Technology also makes it possible to personalize contacts with patients. For example, if the patient can handle Zoom and wants to include caregivers in a call, that’s fine. But those using a landline will get a call that way, Green explained.

How it works?
Thyme Care customers are health plans, but their collaborators will be practices. Navigating might involve connecting a newly diagnosed patient with the right oncologist, or it might mean offering emotional support, or it might mean managing the cascade of phone calls that begins with a single canceled appointment.

Green recreated a typical message from a patient: “My PET scan just got cancelled. I have to see the oncologist the day after the PET scan. But since I didn’t have my PET scan, should I reschedule the oncology appointment? And how can I be sure that the oncology appointment is moved until my PET scan is rescheduled, when my PET scan has not yet been rescheduled? And by the way, they told me my PET scan was postponed because of my diabetes – does that mean I have to call my GP?”

“So this stuff happens all the time,” Green said.

In addition to relieving these burdens from the patient or a caregiver, such as an adult daughter who still has her own job, Thyme Care staff take care of tasks such as reporting patient symptoms electronically. More importantly, they ensure that patients mention symptoms to their oncologist. The services are valuable to the practices, Green said, and they’re also valuable to the health plan. “Ultimately, we should also be able to deliver value in value-based care,” he noted.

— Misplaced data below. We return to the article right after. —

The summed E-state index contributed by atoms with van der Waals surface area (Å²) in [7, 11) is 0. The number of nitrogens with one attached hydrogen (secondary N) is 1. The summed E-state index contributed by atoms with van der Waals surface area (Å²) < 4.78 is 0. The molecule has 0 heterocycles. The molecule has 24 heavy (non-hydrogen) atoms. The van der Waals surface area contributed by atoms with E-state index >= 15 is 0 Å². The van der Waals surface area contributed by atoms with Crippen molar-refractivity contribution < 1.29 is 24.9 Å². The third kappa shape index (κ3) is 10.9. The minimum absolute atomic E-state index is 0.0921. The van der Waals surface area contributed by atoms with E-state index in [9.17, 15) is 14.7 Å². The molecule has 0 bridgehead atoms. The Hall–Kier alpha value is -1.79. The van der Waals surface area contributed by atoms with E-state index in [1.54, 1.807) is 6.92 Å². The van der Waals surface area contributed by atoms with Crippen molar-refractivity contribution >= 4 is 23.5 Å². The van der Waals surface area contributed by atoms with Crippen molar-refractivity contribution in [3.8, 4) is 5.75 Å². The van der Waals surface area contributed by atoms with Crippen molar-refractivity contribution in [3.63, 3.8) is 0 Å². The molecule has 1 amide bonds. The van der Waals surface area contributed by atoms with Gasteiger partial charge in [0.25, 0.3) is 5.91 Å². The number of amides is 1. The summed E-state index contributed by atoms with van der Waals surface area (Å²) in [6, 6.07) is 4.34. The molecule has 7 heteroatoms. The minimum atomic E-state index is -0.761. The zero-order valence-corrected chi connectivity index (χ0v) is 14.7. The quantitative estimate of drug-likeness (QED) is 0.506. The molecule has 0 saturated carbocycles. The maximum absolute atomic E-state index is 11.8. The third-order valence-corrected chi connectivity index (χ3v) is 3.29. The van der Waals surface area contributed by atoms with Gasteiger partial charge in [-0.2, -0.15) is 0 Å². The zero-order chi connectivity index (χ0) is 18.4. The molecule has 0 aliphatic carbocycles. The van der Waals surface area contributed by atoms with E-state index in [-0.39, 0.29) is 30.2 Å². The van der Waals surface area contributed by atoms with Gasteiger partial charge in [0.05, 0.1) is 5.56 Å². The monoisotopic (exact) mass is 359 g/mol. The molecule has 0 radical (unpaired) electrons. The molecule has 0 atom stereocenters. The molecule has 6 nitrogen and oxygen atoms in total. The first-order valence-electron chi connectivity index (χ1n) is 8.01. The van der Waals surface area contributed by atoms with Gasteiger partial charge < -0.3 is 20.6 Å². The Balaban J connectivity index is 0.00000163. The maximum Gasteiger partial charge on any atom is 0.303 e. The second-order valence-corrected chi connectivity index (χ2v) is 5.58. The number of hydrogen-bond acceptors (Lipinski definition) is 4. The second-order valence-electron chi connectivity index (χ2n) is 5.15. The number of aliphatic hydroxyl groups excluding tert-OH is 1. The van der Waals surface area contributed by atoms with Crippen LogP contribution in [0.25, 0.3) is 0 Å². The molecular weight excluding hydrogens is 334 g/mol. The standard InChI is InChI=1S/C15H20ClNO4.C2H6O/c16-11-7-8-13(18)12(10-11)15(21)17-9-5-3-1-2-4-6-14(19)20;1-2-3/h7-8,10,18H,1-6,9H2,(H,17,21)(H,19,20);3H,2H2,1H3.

Who pays for navigation?
Navigation relied on individual practices or institutions with the resources to hire staff, with funding from a variety of sources, including short-term grants. Medicare is not required to fund navigators, although alternative payment models or those that reimburse providers for chronic care management have been used for this purpose.7 Over the past 6 years, many many practices that have participated in the Oncology Model of Care (OCM), navigation services supported with monthly MEOS (Enhanced Oncology Services) payments from CMS. Some oncologists have expressed concern that smaller practices will struggle to maintain navigation services when MEOS payments cease after June 30, 2022.